[IPython-dev] Extensions/pydb_ipy.py added

R. Bernstein rocky at panix.com
Sat Oct 28 10:47:14 CDT 2006


Ville M. Vainio writes:
 > On 10/28/06, R. Bernstein <rocky at panix.com> wrote:
 > 
 > > But one other thing regarding call_pydb(). And I'm not really sure how
 > > to fix. So if anyone has suggestions...
 > >
 > > pydb.runv() should be using the ipython Pdb class which has pdef, pdoc
 > > commands added and not the pydb one.
 > 
 > Would it make sense to import pydb.pydb module in pydb_ipy.py, and
 > inject the ipython version of Pdb class to the pydb module namespace?
 > That way main() would instantiate the ipython version...

Good idea! That's be great!

By the way this brings up something else that's been puzzling me:
changing the prompt (Pdb) versus ipdb>. Here's the concern.  If you
are running say from emacs (or something else that is watching output)
the regexp looks for those prompts. The more variation we have, the
more variation we need in those kinds of front-ends. Already I
experienced confusion in those when the wrong regexps are used.  Also,
already there is too much complexity in the regexps.

I'm a culprit of prompt proliferation myself. But here's my rational.
I've changed the prompt from (Pdb) to (Pydb) because the command set
and way things get output (e.g. breakpoint listings, call stack
listings) is already sufficiently different that I think this cue is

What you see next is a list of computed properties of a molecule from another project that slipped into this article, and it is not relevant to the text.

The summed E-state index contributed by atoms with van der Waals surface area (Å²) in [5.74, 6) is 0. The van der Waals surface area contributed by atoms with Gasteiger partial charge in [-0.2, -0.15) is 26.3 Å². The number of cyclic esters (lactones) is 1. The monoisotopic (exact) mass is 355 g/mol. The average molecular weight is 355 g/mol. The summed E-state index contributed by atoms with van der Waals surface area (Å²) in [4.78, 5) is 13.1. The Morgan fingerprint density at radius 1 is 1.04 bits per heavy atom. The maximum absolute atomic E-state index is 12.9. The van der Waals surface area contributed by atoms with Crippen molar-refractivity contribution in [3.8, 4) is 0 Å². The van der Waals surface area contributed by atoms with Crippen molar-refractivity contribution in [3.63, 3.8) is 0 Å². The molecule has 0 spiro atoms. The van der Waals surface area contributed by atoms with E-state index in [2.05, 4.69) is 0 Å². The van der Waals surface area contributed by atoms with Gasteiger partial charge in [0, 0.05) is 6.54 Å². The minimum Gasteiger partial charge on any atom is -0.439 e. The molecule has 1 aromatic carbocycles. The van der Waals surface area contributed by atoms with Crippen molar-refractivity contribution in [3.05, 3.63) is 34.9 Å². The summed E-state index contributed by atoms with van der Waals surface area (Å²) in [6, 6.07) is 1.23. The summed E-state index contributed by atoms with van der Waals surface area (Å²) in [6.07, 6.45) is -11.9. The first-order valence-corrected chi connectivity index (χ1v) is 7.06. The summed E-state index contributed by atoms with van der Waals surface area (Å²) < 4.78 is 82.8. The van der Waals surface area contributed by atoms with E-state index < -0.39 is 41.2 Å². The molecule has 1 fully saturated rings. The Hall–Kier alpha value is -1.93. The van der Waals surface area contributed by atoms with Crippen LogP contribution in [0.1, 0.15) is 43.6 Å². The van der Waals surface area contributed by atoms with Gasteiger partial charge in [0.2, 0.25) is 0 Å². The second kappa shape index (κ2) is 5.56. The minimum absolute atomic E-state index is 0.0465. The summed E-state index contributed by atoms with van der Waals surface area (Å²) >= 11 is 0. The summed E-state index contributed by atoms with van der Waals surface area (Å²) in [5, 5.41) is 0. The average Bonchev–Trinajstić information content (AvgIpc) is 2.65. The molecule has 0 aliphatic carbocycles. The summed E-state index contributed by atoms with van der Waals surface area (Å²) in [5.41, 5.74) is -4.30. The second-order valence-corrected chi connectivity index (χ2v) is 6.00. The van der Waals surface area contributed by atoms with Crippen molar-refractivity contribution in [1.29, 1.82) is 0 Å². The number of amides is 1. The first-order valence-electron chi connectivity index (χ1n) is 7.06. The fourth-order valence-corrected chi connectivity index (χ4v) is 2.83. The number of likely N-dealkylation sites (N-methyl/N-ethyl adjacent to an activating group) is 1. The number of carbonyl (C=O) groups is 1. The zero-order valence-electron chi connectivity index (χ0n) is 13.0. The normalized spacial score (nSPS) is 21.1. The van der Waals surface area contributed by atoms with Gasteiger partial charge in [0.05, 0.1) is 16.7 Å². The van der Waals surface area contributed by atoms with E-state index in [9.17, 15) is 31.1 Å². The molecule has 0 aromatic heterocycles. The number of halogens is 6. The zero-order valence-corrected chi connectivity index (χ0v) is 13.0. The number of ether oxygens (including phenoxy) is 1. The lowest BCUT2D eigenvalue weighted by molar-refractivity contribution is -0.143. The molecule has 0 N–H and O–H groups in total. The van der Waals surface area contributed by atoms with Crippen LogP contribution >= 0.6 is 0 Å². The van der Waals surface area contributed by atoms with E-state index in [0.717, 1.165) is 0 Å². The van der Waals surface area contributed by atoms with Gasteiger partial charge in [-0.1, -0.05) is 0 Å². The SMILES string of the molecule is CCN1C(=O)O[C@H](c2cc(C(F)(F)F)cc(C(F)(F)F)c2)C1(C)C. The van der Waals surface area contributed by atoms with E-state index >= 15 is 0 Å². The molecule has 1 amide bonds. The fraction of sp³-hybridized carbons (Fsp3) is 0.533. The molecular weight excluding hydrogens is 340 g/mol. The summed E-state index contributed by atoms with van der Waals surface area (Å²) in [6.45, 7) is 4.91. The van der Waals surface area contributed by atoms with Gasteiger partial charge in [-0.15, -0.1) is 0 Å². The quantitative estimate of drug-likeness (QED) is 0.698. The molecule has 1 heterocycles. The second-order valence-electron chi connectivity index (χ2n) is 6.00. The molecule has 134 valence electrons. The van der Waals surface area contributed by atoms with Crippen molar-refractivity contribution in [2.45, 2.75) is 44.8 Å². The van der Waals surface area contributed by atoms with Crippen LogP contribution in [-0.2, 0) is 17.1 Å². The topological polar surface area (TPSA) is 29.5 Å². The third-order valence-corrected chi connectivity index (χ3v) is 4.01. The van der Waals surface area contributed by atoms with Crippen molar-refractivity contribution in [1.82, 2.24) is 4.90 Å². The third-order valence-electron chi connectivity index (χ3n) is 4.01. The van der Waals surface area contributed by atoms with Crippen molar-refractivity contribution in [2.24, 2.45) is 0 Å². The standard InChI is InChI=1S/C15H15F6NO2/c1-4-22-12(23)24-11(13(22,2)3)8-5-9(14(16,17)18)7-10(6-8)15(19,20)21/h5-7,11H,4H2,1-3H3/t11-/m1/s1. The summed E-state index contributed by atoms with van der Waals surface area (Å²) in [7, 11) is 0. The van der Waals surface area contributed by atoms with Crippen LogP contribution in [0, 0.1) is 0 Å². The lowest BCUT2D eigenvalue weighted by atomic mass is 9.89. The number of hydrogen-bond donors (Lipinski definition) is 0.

needed to help folks keep in mind which command set to use. And such
front-end would need to know too for the same reason.

But I'm not sure the same could be said for the distinction say of
being in a post-mortem called from ipython, Python, or a shell.  One
would know the distinction between which is which because of the way
the output is shown. So is it really necessary to *also* change the
prompt?

 > 
 > 
 > >  > Ok; though does the existence of *list syntax not make pydb.runv()
 > >  > slightly redundant?
 > >
 > > Well, in the os module there is:
 > >   execl(            path, arg0, arg1, ...)
 > >   execle(           path, arg0, arg1, ..., env)
 > >   execlp(           file, arg0, arg1, ...)
 > >   execlpe(    file, arg0, arg1, ..., env)
 > >   execv(            path, args)
 > >   execve(           path, args, env)
 > >   execvp(           file, args)
 > >   execvpe(    file, args, env)
 > >
 > >   spawnl(             mode, path, ...)
 > >   spawnle(      mode, path, ..., env)
 > >   spawnlp(      mode, file, ...)
 > >   spawnlpe(     mode, file, ..., env)
 > >   spawnv(             mode, path, args)
 > >   spawnve(      mode, path, args, env)
 > >   spawnvp(      mode, file, args)
 > >   spawnvpe(     mode, file, args, env)
 > >
 > > The "run" suffixes were drawn from this (which in turn are drawn from
 > > the C library system calls.)
 > 
 > Those functions were introduced long before *arglist syntax (on caller
 > side)... I'm not sure whether anyone actualle "likes" those functions
 > anymore. 

Maybe - I don't know. The *arglist syntax is a been around for a
number of years, and I'll bet you'll find lots of code that was
written/modified after it was around that uses "v" forms. Can you
point me to some discussion on this, like a PEP which substantiates
this claim?

I think of this as sort of in that category of things in ipython where
some places 1/0 is used for True/False. If you want to make it your
style to not use the "v" forms, sure, okay. Personally, I like to
reduce complexity and increase clarity. The v forms which also appear
as a prefix in the C libraries "v*print*", have probably a longer
history than the l suffix forms.


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